Day 91/365 of Steel – Philip Johnson

Philip Johnson (b. 8 july 1906 in Cleveland, Ohio)

The journey started exactly 3 months ago, and so far it has been an exciting ride through the history of steel in construction, design & art.

The Glass House Facade
Fig 1: The Glass House Facade
© Simon Garcia

After graduating from Harvard University in 1930, he became the Director of he Department of Architecture at the Museum of Modern Art in New York (MoMa). In 1932 he published ‘International Style: Architecture since 1922.’, an influential publication that defined and introduced the principles of International Style. In 1940 he returned to Harvard to study architecture under Walter Gropius and Marcel Breuer. In 1947 he ran an exhibition on Ludwig Mies van der Rohe.

The influence of Mies is evident in the design of his own house, the Glass House. It was constructed entirely of sheets of quarter-inch glass, divided and supported by black steel pillars with no interior walls. A small brick cylinder containing a bathroom, fireplace and other utilities was the only enclosed area. Most of the furniture came from Johnson’s New York apartment, designed in 1930 by Mies van der Rohe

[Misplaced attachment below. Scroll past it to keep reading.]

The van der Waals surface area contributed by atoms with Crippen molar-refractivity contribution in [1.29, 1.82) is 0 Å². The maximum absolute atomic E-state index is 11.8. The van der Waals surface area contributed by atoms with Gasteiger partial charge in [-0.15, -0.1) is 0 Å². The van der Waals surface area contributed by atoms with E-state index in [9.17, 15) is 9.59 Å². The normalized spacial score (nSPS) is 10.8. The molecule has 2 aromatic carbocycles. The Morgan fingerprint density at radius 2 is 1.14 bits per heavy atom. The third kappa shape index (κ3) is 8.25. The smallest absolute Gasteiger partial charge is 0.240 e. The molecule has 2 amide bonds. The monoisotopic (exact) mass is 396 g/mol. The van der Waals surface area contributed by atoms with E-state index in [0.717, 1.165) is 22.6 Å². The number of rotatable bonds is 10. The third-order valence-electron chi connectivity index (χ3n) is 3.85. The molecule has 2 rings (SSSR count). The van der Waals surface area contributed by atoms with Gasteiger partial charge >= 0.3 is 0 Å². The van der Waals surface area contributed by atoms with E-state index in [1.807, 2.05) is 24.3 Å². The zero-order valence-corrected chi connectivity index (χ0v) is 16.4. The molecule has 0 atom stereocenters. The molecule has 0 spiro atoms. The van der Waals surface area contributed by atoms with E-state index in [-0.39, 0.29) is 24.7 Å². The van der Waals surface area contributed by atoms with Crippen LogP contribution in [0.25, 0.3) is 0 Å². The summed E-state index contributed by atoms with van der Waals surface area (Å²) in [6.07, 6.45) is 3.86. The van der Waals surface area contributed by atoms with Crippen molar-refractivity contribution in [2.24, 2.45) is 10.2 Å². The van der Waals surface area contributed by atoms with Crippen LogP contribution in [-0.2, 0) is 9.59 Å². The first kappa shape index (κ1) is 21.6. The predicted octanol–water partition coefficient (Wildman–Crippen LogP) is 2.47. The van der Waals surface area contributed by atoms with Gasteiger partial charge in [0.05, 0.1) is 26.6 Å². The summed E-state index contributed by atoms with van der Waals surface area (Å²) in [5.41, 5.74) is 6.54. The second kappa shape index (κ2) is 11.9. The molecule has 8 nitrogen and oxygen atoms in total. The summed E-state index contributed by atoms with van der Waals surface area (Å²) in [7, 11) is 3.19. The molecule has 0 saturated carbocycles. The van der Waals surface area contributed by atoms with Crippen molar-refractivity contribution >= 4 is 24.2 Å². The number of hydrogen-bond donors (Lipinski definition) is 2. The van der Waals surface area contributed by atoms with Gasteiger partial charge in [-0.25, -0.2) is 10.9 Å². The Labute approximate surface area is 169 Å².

Philip Johnson’s AT&T Building
Fig 3: Philip Johnson’s AT&T Building
Image © David Shankbone

In 1958, Johnson collaborated with Mies to design the Seagram Building in New York. Later on, he would move away from modernism to become one of the leading postmodernism architects with the design of the AT&T Building (1978-82) in New York.

About the Author:

Bruno Dursin – Managing Director at Believe in Steel. Bruno has more than 30 years of experience in promoting steel & steel solutions. His clients benefit from his extensive network within the building industry.

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